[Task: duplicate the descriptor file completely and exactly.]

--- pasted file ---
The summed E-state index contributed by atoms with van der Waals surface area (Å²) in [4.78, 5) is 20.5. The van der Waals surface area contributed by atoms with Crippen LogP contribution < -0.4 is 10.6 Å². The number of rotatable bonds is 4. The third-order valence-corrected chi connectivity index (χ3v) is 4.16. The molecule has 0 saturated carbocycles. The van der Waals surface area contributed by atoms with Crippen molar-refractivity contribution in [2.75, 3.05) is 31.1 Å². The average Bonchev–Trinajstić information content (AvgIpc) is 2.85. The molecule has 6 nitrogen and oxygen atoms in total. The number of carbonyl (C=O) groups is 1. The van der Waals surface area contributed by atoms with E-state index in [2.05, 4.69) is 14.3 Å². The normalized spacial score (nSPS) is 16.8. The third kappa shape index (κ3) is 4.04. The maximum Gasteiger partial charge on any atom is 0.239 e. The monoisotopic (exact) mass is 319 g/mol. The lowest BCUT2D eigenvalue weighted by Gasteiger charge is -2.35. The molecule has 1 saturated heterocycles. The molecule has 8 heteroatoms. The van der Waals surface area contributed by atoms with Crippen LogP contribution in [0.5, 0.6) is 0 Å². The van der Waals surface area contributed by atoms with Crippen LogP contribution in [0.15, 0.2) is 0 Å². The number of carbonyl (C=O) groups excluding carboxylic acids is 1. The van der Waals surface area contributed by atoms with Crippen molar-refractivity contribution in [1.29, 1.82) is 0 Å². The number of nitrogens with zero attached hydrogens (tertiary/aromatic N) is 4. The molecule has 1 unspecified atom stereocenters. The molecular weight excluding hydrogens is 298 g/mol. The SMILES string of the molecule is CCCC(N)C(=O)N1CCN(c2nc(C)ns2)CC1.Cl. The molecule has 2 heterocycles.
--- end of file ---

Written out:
The summed E-state index contributed by atoms with van der Waals surface area (Å²) in [4.78, 5) is 20.5. The van der Waals surface area contributed by atoms with Crippen LogP contribution < -0.4 is 10.6 Å². The number of rotatable bonds is 4. The third-order valence-corrected chi connectivity index (χ3v) is 4.16. The molecule has 0 saturated carbocycles. The van der Waals surface area contributed by atoms with Crippen molar-refractivity contribution in [2.75, 3.05) is 31.1 Å². The average Bonchev–Trinajstić information content (AvgIpc) is 2.85. The molecule has 6 nitrogen and oxygen atoms in total. The number of carbonyl (C=O) groups is 1. The van der Waals surface area contributed by atoms with E-state index in [2.05, 4.69) is 14.3 Å². The normalized spacial score (nSPS) is 16.8. The third kappa shape index (κ3) is 4.04. The maximum Gasteiger partial charge on any atom is 0.239 e. The monoisotopic (exact) mass is 319 g/mol. The lowest BCUT2D eigenvalue weighted by Gasteiger charge is -2.35. The molecule has 1 saturated heterocycles. The molecule has 8 heteroatoms. The van der Waals surface area contributed by atoms with Crippen LogP contribution in [0.5, 0.6) is 0 Å². The van der Waals surface area contributed by atoms with Crippen LogP contribution in [0.15, 0.2) is 0 Å². The number of carbonyl (C=O) groups excluding carboxylic acids is 1. The van der Waals surface area contributed by atoms with Crippen molar-refractivity contribution in [1.29, 1.82) is 0 Å². The number of nitrogens with zero attached hydrogens (tertiary/aromatic N) is 4. The molecule has 1 unspecified atom stereocenters. The molecular weight excluding hydrogens is 298 g/mol. The SMILES string of the molecule is CCCC(N)C(=O)N1CCN(c2nc(C)ns2)CC1.Cl. The molecule has 2 heterocycles.